Ray Gun Reviews
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The Ragged Man by Tom Lloyd

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The Ragged Man by Tom Lloyd
Pyr, 2010, 548pp.

Lord Isak, the young white eyes leader of the nation of Farlan, is dead, sent directly to the deepest level of the underworld by Lord Styrax for killing his son. The armies of Farlan are in retreat, facing the very real chance of civil war at home. Styrax lingers in the Circle City, revealing to those with eyes to see that his true goal is more than mere conquest. King Emin has to continue his war against the shadow Azaer on his own. Hope seems lost. Yet Isak’s servant and failed bodyguard Mihn is about to undertake a dangerous journey that could change everything — a journey to the depths of hell to bring back Lord Isak.

The Ragged Man is the fourth volume in Tom Lloyd’s series, “The Twilight Reign.” The other three volumes, The Stormcaller, The Twilight Herald, and The Grave Thief, have already been reviewed here. In my review of The Grave Thief, I expressed by concerns that Lloyd may have been over-ambitious in his work, setting to many plots and subplots in motion. I am very glad to report that The Ragged Man has restored my faith in Mr. Lloyd.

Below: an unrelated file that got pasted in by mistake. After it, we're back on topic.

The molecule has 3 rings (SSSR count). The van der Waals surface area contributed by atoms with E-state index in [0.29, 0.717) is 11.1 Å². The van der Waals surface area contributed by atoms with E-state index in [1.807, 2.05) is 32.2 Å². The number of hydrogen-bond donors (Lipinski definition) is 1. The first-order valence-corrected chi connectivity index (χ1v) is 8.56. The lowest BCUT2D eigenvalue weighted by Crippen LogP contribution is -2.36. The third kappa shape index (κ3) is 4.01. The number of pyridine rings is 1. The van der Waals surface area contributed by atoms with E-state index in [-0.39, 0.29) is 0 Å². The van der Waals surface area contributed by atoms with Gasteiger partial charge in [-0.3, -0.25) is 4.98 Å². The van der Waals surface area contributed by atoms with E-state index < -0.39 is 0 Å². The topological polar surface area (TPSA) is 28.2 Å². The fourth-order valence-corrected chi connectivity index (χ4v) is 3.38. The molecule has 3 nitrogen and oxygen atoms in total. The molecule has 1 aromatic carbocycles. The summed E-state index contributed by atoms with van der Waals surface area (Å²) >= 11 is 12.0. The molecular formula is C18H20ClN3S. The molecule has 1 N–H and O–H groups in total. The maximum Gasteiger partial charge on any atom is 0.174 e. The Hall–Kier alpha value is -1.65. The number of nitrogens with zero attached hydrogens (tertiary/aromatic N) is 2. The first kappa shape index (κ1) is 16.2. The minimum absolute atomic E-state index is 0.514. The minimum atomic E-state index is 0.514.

The novel displays Lloyd’s usual multiple viewpoints, here used with even greater skill as the cast of characters has grown. Many old friends are back, including Count Vesna, Legana, the mortal-aspect of the deceased goddess of Luck, and Doranei, paramour of the vampire Zhia Vukotic — one of my personal favorite characters. There are surprises aplenty for heroes and villains alike, some that hit the reader with a heartbreaking intensity. We find out more and more about the major powers and what they really one.

One of the most interesting things for me in reading The Ragged Man is finding out more about the theology of Lloyd’s world. From previous novels in the series, we know that the pantheon is not fixed. Gods rise and fall. Gods can die. But the fourth novel suggests how the relationship between god and god-aspect works, as well as how the gods relate to the structure of the universe as a whole. The resulting theology gives Lloyd’s pantheon a rather Hindu feel, at least to my mind — a welcome departure from a cookie-cutter fantasy pantheon.

There still is a lot of story left to tell about The Twilight Reign. The stage is set for a major battle of the gods. While I expect the final volume of the series, The Dusk Watchman, to be very ambitious — it must be, to bring the series to a satisfying resolution — The Ragged Man assures me that Lloyd will be able to pull it off. I wait with anticipation for the final volume of this engaging theomachy.

(Reviewed by Donald Jacob Uitvlugt)

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